Quilters of Gee’s Bend in residence with UAB Arts in Medicine from Feb. 26-29

Their artistry is acclaimed as one of the world’s most vibrant contemporary textile traditions. During their UAB residency, the quilters will set up public sewing spaces and workshops. 

04 APT GB 21Members of the Quilters of Gee’s Bend will lead quilt-making and sewing demonstrations and workshops in residence with University of Alabama at Birmingham Arts in Medicine from Feb. 26-29. 

The artistry of the Quilters of Gee’s Bend has been acclaimed as one of the world’s most vibrant contemporary textile traditions. 

During the residency, the artists will have sewing sessions in academic spaces in the College of Arts and Sciences' African American Studies Program at 10 a.m. Monday, Feb. 26 and in the Department of Art and Art History from 1:30-4 p.m.

The artists and UAB Medicine will also set up public sewing spaces at 10 a.m. Tuesday, Feb. 27 in The Kirklin Clinic; at 9 a.m. Wednesday, Feb. 28 in the UAB Women and Infants Center; and at 10 a.m. Thursday, Feb. 29 in UAB Hospital-Highlands. Those demonstrations will take place in the main lobbies. The quilters and Arts in Medicine will also hold special workshops for health care staff, and with patients and families. 

The public is invited to come out for a special demonstration event with poet Sharrif Simmons at 6 p.m. Wednesday, Feb. 28 in the Abroms-Engel Institute for the Visual Arts. The event is free; register online

At the end of their residency, one of their iconic quilts will be added to the hospital’s permanent art collection and hang in a main area for patients, visitors and health care staff to enjoy.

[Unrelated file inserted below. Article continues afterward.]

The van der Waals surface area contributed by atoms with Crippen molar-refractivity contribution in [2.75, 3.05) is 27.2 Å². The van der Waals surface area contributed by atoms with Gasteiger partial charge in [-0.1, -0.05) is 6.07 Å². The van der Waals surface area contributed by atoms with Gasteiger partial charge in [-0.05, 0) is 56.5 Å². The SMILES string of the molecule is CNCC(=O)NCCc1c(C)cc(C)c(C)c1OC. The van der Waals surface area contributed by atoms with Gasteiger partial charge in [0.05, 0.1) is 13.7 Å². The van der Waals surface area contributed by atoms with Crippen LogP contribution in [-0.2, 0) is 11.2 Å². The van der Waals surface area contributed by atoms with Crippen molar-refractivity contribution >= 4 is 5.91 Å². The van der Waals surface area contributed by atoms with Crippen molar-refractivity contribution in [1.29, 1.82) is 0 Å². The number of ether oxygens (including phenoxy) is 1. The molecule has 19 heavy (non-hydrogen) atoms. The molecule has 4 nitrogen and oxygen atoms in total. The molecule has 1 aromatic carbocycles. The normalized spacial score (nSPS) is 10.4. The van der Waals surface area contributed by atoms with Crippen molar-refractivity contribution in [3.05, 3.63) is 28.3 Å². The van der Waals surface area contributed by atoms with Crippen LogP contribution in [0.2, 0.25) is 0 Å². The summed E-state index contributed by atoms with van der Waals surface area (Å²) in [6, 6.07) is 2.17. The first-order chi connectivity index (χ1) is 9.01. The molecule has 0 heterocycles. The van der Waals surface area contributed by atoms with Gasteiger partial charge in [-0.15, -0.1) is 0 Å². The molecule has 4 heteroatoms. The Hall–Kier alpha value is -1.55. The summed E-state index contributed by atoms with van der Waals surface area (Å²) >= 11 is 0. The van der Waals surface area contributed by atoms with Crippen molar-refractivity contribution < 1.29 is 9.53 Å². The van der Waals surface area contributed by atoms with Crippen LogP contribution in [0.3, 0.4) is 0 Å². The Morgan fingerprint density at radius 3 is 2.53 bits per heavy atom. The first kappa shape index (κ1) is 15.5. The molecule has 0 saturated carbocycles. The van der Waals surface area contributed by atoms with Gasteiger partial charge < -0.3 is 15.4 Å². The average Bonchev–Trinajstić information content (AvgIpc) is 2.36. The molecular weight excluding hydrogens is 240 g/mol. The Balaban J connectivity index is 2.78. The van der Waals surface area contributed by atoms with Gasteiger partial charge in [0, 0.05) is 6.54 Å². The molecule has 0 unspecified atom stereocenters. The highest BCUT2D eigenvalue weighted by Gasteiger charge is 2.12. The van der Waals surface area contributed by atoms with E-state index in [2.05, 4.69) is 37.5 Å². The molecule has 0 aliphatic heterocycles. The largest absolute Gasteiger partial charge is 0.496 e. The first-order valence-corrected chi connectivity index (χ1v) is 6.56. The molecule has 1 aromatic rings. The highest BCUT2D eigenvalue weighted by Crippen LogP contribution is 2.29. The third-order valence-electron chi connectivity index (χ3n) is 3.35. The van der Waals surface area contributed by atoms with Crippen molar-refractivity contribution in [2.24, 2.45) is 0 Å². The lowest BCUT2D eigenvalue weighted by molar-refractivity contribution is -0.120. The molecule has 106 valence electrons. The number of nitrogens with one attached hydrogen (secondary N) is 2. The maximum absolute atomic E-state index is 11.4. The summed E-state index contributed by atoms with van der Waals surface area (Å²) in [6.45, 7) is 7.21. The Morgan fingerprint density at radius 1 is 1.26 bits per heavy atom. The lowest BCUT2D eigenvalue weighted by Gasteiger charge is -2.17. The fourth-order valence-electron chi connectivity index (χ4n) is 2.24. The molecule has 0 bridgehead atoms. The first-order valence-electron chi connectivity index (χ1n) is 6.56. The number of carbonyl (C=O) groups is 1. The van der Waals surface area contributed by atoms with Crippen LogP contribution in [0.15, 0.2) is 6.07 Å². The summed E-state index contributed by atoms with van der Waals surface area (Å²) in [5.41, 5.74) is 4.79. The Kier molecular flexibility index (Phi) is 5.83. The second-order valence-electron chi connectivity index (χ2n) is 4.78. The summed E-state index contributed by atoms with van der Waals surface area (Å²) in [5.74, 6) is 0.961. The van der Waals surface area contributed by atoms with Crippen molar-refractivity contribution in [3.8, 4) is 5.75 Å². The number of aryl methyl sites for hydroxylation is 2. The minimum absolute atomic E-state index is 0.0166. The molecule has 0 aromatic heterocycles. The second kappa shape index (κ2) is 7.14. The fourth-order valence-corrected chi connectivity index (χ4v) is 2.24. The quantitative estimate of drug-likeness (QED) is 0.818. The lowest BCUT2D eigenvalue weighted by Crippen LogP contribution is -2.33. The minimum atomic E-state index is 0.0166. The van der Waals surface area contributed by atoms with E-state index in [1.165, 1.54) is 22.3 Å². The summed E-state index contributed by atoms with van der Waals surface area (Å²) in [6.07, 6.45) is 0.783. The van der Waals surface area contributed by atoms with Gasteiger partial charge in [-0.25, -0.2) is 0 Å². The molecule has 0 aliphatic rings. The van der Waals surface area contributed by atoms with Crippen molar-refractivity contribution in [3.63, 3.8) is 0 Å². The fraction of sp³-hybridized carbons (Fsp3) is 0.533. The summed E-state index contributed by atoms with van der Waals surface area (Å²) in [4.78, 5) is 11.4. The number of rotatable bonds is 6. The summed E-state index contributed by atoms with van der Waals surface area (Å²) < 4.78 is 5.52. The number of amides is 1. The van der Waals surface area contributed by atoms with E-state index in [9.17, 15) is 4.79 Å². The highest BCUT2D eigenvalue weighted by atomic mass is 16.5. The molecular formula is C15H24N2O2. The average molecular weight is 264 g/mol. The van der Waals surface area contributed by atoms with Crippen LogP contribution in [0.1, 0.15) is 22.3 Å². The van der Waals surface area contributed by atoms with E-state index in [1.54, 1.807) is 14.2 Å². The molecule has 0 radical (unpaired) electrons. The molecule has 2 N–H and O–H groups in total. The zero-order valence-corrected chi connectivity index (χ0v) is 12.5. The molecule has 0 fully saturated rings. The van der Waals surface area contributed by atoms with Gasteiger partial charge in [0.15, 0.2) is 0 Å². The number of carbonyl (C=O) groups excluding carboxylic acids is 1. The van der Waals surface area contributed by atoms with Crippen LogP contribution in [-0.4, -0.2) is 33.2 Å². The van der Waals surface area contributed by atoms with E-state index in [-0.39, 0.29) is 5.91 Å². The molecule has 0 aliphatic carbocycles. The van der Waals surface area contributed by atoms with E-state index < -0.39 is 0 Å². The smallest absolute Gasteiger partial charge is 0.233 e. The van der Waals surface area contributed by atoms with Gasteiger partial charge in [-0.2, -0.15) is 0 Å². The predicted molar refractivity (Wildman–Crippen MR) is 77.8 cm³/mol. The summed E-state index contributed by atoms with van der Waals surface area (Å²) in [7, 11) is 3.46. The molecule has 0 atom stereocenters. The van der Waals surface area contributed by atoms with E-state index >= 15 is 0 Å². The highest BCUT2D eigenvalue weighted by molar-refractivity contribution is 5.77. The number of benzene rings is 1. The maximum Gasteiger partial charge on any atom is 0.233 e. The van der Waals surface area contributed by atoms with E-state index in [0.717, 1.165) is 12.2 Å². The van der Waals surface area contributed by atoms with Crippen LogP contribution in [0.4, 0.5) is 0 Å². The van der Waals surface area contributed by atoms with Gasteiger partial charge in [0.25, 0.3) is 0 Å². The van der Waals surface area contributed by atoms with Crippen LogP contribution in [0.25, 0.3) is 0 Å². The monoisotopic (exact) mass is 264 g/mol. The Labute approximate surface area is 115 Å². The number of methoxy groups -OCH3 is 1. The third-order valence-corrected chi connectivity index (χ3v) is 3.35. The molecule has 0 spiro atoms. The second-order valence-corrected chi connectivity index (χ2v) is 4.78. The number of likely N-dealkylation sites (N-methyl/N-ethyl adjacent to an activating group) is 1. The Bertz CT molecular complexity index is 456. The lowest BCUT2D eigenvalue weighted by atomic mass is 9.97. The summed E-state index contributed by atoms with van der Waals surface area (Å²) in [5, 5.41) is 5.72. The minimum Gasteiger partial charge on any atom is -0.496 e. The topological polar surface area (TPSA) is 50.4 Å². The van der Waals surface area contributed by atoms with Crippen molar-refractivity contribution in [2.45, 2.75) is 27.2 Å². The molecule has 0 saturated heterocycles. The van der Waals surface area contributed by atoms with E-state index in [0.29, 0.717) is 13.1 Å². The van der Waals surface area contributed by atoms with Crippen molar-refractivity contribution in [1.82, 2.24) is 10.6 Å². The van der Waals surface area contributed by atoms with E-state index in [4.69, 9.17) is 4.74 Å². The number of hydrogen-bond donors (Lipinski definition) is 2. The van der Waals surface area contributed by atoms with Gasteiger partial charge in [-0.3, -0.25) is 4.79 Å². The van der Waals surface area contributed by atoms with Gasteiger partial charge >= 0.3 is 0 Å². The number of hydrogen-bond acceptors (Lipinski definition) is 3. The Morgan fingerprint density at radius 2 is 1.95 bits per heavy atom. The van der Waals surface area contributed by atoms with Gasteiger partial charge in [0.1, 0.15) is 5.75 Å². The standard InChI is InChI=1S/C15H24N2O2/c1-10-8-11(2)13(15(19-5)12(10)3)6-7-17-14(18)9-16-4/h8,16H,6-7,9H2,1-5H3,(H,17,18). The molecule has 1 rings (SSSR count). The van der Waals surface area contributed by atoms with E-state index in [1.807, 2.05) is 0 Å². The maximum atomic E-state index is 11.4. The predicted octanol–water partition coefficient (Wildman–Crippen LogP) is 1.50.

Growing research in the field of arts in medicine has demonstrated that incorporating the arts into the healing environment can reduce anxiety and perceived pain, provide a positive distraction, and reduce the length of hospital stay and need for pain medication, says UAB Arts in Medicine Director Kimberly Kirklin. It can also improve self-confidence, provide a sense of control and autonomy, and create space for social connection.

“Having the legendary Quilters of Gee’s Bend create art in the hospital will support AIM’s mission to enhance the healing environment through the arts,” Kirklin said. “It will also enhance well-being for patients, families and health care staff through creativity and arts engagement.”

asc common threads gees bend hand closeup 1The women of Gee’s Bend, a small, remote Black community in Alabama, have created hundreds of quilt masterpieces dating from the early 20th century to the present. According to “The Quilts of Gee’s Bend” book, the quilts carry forward an old and proud tradition of textiles made for home and family: Quilts transform recycled work clothes and dresses, feed sacks, and fabric remnants to sophisticated design vessels of cultural survival and continuing portraits of the women’s identities. Their masterworks are products of both tradition and innovation, older women teaching younger women the styles and standards of beauty. Each quilt is both the signature of the individual and the banner of their community. Gee’s Bend quilters are known for singing hymns while they work. In 2011, UAB’s Alys Stephens Center presented the quilters in the weeklong residency, “Common Threads: Quilters of West Alabama Meet Mud Cloth Makers of West Africa.” 

UAB Arts in Medicine, a collaboration with UAB Medicine, is celebrating its 10th anniversary. This residency is funded by the UAB Hospital auxiliary and is supported by the Arts in Medicine Kirklin Family Endowment.